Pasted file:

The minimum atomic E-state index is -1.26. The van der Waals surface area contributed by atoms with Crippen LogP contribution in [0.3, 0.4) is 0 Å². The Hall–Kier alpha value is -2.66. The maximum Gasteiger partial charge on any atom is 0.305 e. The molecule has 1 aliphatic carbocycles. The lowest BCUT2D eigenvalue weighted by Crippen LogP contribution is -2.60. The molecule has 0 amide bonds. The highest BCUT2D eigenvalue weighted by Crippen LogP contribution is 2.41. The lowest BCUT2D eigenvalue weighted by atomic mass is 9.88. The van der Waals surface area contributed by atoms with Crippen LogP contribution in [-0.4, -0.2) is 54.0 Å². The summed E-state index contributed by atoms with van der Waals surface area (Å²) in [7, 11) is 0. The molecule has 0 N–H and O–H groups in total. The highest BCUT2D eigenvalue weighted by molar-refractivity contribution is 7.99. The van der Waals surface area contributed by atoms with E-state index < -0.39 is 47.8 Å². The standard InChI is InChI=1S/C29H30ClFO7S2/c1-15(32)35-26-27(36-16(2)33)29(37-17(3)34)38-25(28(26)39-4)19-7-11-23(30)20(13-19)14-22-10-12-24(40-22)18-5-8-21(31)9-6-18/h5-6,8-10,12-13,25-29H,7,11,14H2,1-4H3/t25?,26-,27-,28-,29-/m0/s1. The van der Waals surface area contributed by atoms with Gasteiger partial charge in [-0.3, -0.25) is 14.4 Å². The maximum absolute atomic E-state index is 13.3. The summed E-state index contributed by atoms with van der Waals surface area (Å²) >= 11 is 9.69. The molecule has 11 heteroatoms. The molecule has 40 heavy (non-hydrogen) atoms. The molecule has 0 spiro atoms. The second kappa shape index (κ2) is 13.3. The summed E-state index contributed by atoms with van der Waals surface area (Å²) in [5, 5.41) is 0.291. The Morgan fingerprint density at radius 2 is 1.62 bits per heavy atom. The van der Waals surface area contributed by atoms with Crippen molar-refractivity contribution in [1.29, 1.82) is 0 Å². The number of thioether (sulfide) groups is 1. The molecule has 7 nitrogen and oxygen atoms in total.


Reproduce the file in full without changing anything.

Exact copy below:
The minimum atomic E-state index is -1.26. The van der Waals surface area contributed by atoms with Crippen LogP contribution in [0.3, 0.4) is 0 Å². The Hall–Kier alpha value is -2.66. The maximum Gasteiger partial charge on any atom is 0.305 e. The molecule has 1 aliphatic carbocycles. The lowest BCUT2D eigenvalue weighted by Crippen LogP contribution is -2.60. The molecule has 0 amide bonds. The highest BCUT2D eigenvalue weighted by Crippen LogP contribution is 2.41. The lowest BCUT2D eigenvalue weighted by atomic mass is 9.88. The van der Waals surface area contributed by atoms with Crippen LogP contribution in [-0.4, -0.2) is 54.0 Å². The summed E-state index contributed by atoms with van der Waals surface area (Å²) in [7, 11) is 0. The molecule has 0 N–H and O–H groups in total. The highest BCUT2D eigenvalue weighted by molar-refractivity contribution is 7.99. The van der Waals surface area contributed by atoms with E-state index < -0.39 is 47.8 Å². The standard InChI is InChI=1S/C29H30ClFO7S2/c1-15(32)35-26-27(36-16(2)33)29(37-17(3)34)38-25(28(26)39-4)19-7-11-23(30)20(13-19)14-22-10-12-24(40-22)18-5-8-21(31)9-6-18/h5-6,8-10,12-13,25-29H,7,11,14H2,1-4H3/t25?,26-,27-,28-,29-/m0/s1. The van der Waals surface area contributed by atoms with Gasteiger partial charge in [-0.3, -0.25) is 14.4 Å². The maximum absolute atomic E-state index is 13.3. The summed E-state index contributed by atoms with van der Waals surface area (Å²) >= 11 is 9.69. The molecule has 11 heteroatoms. The molecule has 40 heavy (non-hydrogen) atoms. The molecule has 0 spiro atoms. The second kappa shape index (κ2) is 13.3. The summed E-state index contributed by atoms with van der Waals surface area (Å²) in [5, 5.41) is 0.291. The Morgan fingerprint density at radius 2 is 1.62 bits per heavy atom. The van der Waals surface area contributed by atoms with Crippen molar-refractivity contribution in [1.29, 1.82) is 0 Å². The number of thioether (sulfide) groups is 1. The molecule has 7 nitrogen and oxygen atoms in total.